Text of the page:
Thursday, 26 May 2011

New British Library newspapers site

@familytreemaguk (Family Tree magazine) has just placed a note on Twitter about a new microsite from the British Library Newspaper Archive at www.britishnewspaperarchive.co.uk, and has tweeted that the first one million pages of the archive's collaboration with FindmyPast.co.uk will go online in the autumn.


From the site the following is noted about what will be released in the first part of the launch:

The first stage of the British Newspaper Archive focuses on runs published before 1900 and will include titles from cities such as Birmingham, Derby, Manchester, Nottingham, Norwich, Leeds and York, along with local titles from London boroughs.

Newspapers which aimed for county circulation – from Staffordshire to Sussex – will also feature prominently, providing an unrivalled picture of provincial life spanning the whole of the 19th century and supplementing resources already available online such as the UK census.


The technical workings of the database being created will be superb - see www.britishnewspaperarchive.co.uk/archive-examples.php for an example of how a record has been catalogued for searching. One hopes though that if this is a British collection, there may also be representation for Scotland, Wales and Ireland in the the first wave also, despite there being no indication of this on the site as yet.

Nevertheless, with 40 million pages on the way over ten years, there will be something for everyone.

Chris

13 comments:

Emma Jolly said...

I use this website at the British Library and can confirm it is excellent. I find many people that I am researching through this site. I am more likely to find people on this site than through The Times database, for example. I have found references to Irish immigrants to London and runaway children from working class backgrounds.

I am very pleased these pages will soon be on findmypast.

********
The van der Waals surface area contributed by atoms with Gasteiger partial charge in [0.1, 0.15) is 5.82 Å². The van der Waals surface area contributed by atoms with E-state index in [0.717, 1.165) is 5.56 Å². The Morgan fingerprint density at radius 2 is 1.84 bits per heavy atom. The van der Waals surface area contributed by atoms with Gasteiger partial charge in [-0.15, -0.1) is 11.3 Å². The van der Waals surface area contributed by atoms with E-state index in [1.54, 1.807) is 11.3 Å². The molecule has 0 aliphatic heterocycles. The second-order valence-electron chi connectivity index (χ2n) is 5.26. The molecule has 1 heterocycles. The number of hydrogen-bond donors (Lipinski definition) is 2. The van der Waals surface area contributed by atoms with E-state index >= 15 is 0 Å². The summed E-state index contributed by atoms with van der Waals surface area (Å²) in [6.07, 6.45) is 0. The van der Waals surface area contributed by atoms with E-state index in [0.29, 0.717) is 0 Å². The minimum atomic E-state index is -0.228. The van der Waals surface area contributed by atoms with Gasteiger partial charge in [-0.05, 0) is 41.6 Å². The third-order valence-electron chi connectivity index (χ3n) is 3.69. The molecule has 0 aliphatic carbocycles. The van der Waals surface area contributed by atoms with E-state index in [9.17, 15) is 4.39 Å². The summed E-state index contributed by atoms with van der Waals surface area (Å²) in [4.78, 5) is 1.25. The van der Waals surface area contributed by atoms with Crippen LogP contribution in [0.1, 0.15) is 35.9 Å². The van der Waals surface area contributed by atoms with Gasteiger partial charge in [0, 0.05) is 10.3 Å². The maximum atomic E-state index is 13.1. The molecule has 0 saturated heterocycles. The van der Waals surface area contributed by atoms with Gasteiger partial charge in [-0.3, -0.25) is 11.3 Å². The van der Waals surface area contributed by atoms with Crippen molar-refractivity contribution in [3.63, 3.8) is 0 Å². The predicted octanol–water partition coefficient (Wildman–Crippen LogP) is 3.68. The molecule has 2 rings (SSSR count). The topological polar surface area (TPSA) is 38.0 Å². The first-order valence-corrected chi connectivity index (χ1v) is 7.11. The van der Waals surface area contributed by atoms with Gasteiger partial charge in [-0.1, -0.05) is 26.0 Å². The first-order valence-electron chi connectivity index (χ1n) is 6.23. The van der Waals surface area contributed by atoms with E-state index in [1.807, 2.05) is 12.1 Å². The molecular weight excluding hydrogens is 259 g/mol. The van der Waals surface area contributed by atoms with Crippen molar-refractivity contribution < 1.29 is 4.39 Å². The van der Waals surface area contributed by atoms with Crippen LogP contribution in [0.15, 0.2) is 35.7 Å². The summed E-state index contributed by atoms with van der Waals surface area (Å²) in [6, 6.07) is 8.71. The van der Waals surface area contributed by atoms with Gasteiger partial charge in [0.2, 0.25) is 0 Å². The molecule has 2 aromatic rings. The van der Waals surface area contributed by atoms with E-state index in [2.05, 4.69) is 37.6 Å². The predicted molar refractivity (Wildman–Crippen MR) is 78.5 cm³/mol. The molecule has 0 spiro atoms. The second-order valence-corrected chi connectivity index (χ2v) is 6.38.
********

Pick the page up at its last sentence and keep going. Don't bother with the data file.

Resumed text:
Chris Paton said...

Hi Emma, is this site already up and running internally at the BL? Or are you referring to the separate BL 19th Century Newspaper Collection site , produced in association with Gale? The latter is excellent, with four local Scottish titles and two Irish, and definitely more useful than the Times!

Chris

Emma Jolly said...

Sorry, Chris. I am referring to the separate site.

The point I'm making still stands, however, as it applies to local newspapers in general. They are far better for researching our working and middle class ancestors :)

Emma

History Man said...

This is going to be a stunning resource. Is there any information about pricing -presumably it won't be free!

Chris Paton said...

Couldn't agree more Emma, it's one of the few sites I always check for every person and subject I'm researching, as nine times out of ten I get a hit somewhere. The new FMP / BL project will provide about 20 times what the current Gale site does, and will only make it even better!

Simon, on pricing - absolutely no idea! To be honest, I don't even know if it will be available on the FMP site itself, just that FMP and BL are in partnership. When the E&W 1911 census was first launched it was not available on the FMP site, but via a dedicated 1911 site. That may well be the model here, as with the BL/Gale collaboration. We'll just have to wait and see what is announced in due course!

Chris

Paul - Oxfordshire FHS said...

Chris